Former NYC Mayor Michael Bloomberg Begins 2020 Presidential Interviews: Report

A report surfaced Friday that former New York City Mayor Michael Bloomberg has begun seeking potential staff members in the top two primary states. According to The Hill, Bloomberg's advisers said the billionaire is interviewing future campaign personnel in both Iowa and New Hampshire.

Bloomberg associate Kevin Sheekey has held interviews with potential candidates who can lead Bloomberg's efforts in Iowa and New Hampshire, which are the traditional first two stops on a presidential run and leading primary states.

"Bloomberg has the money and smart people around him, but they're preparing to build a larger campaign apparatus to compete against the other 2020 candidates if he decides to run," CNBC reported here.

The field of Democrat contenders competing to win the 2020 nomination is already a crowded field, including United States Senators Cory Booker, Kirsten Gillibrand, Kamala Harris, Bernie Sanders and Elizabeth Warren. Next up, expectedly, is former vice president Joe Biden and former U.S. Rep. Beto O'Rourke. Then again, former Democratic presidential nominee Hillary Clinton could enter the race again.

The growing field isn't a surprise, and neither is Bloomberg's name in the fray. Harris and Booker have also reportedly begun hiring staff members in the two beginning primary states, and Bloomberg is a businessman who knows the importance of having personnel in place.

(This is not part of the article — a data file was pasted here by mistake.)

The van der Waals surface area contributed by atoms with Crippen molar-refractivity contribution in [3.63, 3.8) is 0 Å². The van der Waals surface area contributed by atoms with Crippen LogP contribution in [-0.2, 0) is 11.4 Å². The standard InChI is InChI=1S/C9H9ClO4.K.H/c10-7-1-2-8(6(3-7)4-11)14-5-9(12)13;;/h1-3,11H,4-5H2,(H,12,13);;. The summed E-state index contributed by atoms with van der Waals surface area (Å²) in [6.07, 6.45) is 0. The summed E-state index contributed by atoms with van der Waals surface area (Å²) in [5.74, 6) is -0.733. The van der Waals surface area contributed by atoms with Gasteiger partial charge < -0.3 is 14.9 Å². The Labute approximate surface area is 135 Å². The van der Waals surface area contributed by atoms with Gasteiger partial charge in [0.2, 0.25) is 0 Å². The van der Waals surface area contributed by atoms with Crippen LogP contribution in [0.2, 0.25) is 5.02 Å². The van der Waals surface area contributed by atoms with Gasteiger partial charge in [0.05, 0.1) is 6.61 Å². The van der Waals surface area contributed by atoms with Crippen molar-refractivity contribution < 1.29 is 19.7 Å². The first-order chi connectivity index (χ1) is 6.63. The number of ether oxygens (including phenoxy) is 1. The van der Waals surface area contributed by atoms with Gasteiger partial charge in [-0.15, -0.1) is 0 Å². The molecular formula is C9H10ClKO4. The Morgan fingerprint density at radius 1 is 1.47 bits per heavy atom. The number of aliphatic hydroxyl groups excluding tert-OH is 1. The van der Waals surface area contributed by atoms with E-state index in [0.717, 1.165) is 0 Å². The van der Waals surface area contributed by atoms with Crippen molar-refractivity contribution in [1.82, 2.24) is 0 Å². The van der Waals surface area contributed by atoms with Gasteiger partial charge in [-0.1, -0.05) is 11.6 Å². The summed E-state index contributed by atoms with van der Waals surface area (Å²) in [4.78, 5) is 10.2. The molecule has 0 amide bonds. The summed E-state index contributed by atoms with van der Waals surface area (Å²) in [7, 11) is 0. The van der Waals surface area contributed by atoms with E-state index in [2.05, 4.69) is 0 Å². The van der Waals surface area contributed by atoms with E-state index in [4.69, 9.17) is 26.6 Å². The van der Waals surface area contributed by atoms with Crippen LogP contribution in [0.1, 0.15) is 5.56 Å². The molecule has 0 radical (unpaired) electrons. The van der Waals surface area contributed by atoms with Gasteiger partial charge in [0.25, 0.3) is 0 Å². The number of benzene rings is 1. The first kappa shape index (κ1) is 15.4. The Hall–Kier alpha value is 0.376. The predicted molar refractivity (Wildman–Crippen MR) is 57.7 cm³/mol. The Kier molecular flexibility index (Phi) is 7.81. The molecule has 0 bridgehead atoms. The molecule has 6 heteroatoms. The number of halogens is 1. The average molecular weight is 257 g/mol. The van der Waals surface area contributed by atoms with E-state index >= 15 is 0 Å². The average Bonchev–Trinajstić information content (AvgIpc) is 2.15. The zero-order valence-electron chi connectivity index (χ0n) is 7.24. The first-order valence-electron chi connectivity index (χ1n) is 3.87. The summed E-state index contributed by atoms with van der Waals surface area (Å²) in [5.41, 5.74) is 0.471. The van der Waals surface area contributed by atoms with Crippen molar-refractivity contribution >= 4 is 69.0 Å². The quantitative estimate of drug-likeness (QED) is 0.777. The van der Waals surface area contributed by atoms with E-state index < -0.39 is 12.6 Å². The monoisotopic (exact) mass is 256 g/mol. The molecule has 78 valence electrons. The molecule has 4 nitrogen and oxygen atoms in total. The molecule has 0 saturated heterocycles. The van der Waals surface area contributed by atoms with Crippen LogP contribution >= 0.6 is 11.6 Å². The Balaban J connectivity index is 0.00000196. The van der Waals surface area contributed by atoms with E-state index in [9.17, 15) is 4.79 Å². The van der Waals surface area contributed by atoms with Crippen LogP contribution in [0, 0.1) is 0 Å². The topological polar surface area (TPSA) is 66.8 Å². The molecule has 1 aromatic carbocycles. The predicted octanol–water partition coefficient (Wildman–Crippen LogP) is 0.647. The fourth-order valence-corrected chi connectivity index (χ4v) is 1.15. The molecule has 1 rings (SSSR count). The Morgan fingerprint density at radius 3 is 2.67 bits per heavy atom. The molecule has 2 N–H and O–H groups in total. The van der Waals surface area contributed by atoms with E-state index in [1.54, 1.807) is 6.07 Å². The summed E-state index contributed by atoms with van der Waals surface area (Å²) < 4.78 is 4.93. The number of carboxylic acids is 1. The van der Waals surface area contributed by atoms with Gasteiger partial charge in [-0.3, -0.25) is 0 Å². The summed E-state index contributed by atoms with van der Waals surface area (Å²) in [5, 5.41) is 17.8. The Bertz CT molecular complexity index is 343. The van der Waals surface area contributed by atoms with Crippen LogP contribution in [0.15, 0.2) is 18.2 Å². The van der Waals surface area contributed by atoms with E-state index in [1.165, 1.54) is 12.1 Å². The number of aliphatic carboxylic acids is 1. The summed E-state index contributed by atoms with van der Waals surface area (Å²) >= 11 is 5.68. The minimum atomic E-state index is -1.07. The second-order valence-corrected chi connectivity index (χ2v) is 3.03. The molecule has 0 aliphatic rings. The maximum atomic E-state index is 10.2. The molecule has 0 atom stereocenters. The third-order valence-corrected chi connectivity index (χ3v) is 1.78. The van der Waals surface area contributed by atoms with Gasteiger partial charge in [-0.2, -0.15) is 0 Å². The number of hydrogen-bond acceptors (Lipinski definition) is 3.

Though Bloomberg is an independent, he stated previously in reports like these in The Hill that he wouldn't run against a major party.

"In 2020, the great likelihood is that an independent would just split the anti-Trump vote and end up re-electing the President," he said in in this report. "That's a risk I refused to run in 2016 and we can't afford to run it now. … We must remain united, and we must not allow any candidate to divide or fracture us. The stakes couldn't be higher."

Democrats have already railed against former Starbucks CEO Howard Schultz, a former Democrat who has explored running on a third-party ticket. Schultz, who's a billionaire like Bloomberg, has spoken out against the popular Democrat socialist movement of the Green New Deal, saying it's "not realistic" and that "I think it's immoral to suggest that we can tally up 20, 30, 40 $50 trillion of debt to solve a problem that can be solved in a different way."

Just last week, Warren Buffett said he would support Bloomberg if he decided to run for the top office in the country.

"If Mike Bloomberg announced tomorrow that he was a candidate, I would say that I'm for him," Buffett said. "I think he would be a very good president. He and I disagree on some things, but I think that he knows how to run things. I think that he's got the right goals for America, he understands people, he understands the market system ... I would have no trouble being for him."